The result of western blot showed that icariin has a strong antiapoptosis effect on human NP cells, when cells were exposed to an inflammatory environment ( versus control group, versus control group).

Figure 6: As shown above, IL-1β could induce apoptosis-related protein changes. (a) Bax and cleaved caspase-3 are two important apoptosis-promoter proteins and Bcl-2 is an antiapoptosis protein. An increase of Bcl-2 and a decline of bax and cleaved caspase-3, when pretreated with icariin, showed a protective effect of icariin. (b) The bar graph comes from (a) ( versus control group, versus control group). When the PI3K/AKT pathway was blocked by LY294002, this protective effect was diminished.
3.7. Icariin Had a Strong Stimulative Effect on the PI3K/AKT Pathway of Human Nucleus Pulposus (Figure 7(a))

Over time, the stimulative effects of icariin on the PI3K/AKT pathway became more evident. During the observation period, after the 4 h intervention, a remarkable stimulative effect of icariin on the PI3K/AKT pathway was evident. These results provided strong evidences that icariin had the ability to stimulate the PI3K/AKT pathway alone. What is more, the PI3K/AKT pathway was involved in the protective process (Figure 7(b)) ( versus control group, versus control group). AKT is a vital molecule in the PI3K/AKT pathway and p-AKT is biologically active in the same pathway. P53 is a protein downstream and is inhibited by activated AKT (p-AKT). This variation indicated an important effect of the PI3K/AKT pathway in the process.

Figure 7: (a) Icariin had significant stimulative effects on the PI3K/AKT pathway when the reaction time reached 4 h and greater; results were detected by western blot of p-AKT ( versus control group). (b) IL-1β inhibited the PI3K/AKT pathway, but icariin attenuated this effect ( versus control group, versus control group). We think the PI3K/AKT pathway is partly involved in the protective effect of icariin through an antiapoptosis process.

4. Discussion

Inflammation is an important risk factor of intervertebral disc degeneration (IDD). Some inflammatory cytokines, such as IL-1β, IL-6, IL-10, and TNF-α, have been explored to be related to IDD [2027]. Excessive deposition of inflammatory cytokines in the microenvironment of intervertebral disc contributes to degeneration of the intervertebral disc [28]. As a traditional Chinese medicine, icariin has a strong antioxidative [2932] and anti-inflammatory effect [3336] in many vital tissues; however, there were no studies reporting its effect in the intervertebral disc.

We have simulated an inflammatory microenvironment in human NP cells using IL-1β, an important inflammatory factor. We found cytotoxicity of IL-1β at a concentration of 20 ng/mL, which could induce apoptosis for human NP cells; thus we used this concentration for our experiment.

Icariin had a strong protective effect on IL-1β pretreated human NP cells. This anti-inflammatory effect was detected by the stabilization of mitochondrial membrane potential, apoptosis rate, apoptosis relative proteins, intracellular ROS rate, and imaging cells in an electron microscope. All of these results supported each other and indicated that icariin could protect against IL-1β-induced cell apoptosis and cellular instability. In many other areas, the similar function of icariin was observed, such as cerebral ischemia-reperfusion injury [37, 38], osteolysis and inflammatory response in bone [39], and lipopolysaccharide-induced brain dysfunction [40]. We conclude that icariin has an anti-inflammatory effect and, to our knowledge, this paper is the first one to point out that it may have potential application in NP cells and intervertebral disc degeneration.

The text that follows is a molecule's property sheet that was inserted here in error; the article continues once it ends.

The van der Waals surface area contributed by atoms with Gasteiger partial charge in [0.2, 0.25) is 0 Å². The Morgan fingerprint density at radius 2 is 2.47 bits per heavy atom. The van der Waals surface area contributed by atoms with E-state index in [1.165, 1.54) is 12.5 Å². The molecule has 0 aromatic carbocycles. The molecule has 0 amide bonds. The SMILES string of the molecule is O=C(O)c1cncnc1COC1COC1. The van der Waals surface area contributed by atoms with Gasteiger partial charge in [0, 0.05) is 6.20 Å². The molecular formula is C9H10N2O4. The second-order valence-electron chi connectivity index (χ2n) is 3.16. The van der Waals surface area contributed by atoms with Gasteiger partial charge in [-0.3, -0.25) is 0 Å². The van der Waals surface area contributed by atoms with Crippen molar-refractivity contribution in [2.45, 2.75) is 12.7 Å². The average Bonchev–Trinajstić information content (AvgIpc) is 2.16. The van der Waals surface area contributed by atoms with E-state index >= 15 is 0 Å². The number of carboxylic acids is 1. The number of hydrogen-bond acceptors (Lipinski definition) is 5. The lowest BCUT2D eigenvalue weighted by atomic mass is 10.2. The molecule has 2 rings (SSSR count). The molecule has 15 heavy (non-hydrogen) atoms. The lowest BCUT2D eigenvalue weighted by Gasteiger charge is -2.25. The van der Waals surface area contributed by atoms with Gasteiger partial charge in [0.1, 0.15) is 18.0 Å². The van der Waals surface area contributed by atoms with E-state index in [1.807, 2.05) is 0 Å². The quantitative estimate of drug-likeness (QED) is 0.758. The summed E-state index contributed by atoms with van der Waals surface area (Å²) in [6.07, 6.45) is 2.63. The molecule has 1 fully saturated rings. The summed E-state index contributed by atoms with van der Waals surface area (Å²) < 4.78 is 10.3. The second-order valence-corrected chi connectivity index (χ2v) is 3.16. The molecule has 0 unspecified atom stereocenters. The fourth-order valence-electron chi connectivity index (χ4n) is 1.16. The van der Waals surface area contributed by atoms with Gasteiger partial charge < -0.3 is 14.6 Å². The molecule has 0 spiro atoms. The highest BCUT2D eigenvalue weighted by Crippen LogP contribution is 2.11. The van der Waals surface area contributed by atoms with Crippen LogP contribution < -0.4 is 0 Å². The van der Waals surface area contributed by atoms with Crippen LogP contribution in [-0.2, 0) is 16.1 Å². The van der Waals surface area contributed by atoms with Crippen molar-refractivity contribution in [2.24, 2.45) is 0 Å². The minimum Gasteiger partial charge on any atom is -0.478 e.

In addition to the protect effect of icariin in an inflammatory environment, we explored possible mechanism behind this phenomenon. The PI3K/AKT pathway is important to and responsible for cell life cycle, proliferation, aging, survival, and apoptosis [41]. There are many literatures proposing that PI3K/AKT may be a target molecular signaling pathway in oncotherapy [4244] which raises the importance of PI3K/AKT pathway. However, excessive activation of PI3K/AKT pathway may lead to neoplastic lesion [45]; appropriate activation is essential when this pathway is used in antiapoptosis. Our research exhibited that when cells were exposed to adverse environmental factors, the activation of PI3K/AKT pathway had positive meanings. Icariin’s ability to stimulate the PI3K/AKT pathway has been pointed out many times and is related to antiapoptosis [9, 46], antioxidative stress [15], the promotion of differentiation [14] and sex [47], and the protective effect of ischemia reperfusion [48]. In our research, we observed significant stimulative effects on the PI3K/AKT pathway by icariin when the interaction time reached 4-5 h; therefore there are evidences to believe that the antiapoptosis effect of icariin is linked to this pathway. In subsequent experiments, we designed five groups to explore the protective effect of icariin and the role of the PI3K/AKT pathway in this process. All of the results supported that icariin had a strong protective effect on IL-1β pretreated human NP cells and that the PI3K/AKT pathway was, at least partly, involved in this protective effect. The apoptosis rate, ROS rate, JC-1 detection, and apoptosis-related proteins had similar results.

In summary, to our knowledge, this study is the first one to propose the anti-inflammatory effect of icariin on human NP cells. The present research provides a theoretical basis for icariin’s application in the treatment of IDD.

Conflicts of Interest

The authors declare that there are no conflicts of interest regarding the publication of this paper.

Authors’ Contributions

Xiangyu Deng and Wei Wu contributed equally to this study and share first authorship.

Acknowledgments

This work was supported by the National Natural Science Foundation of China (no. 81472134).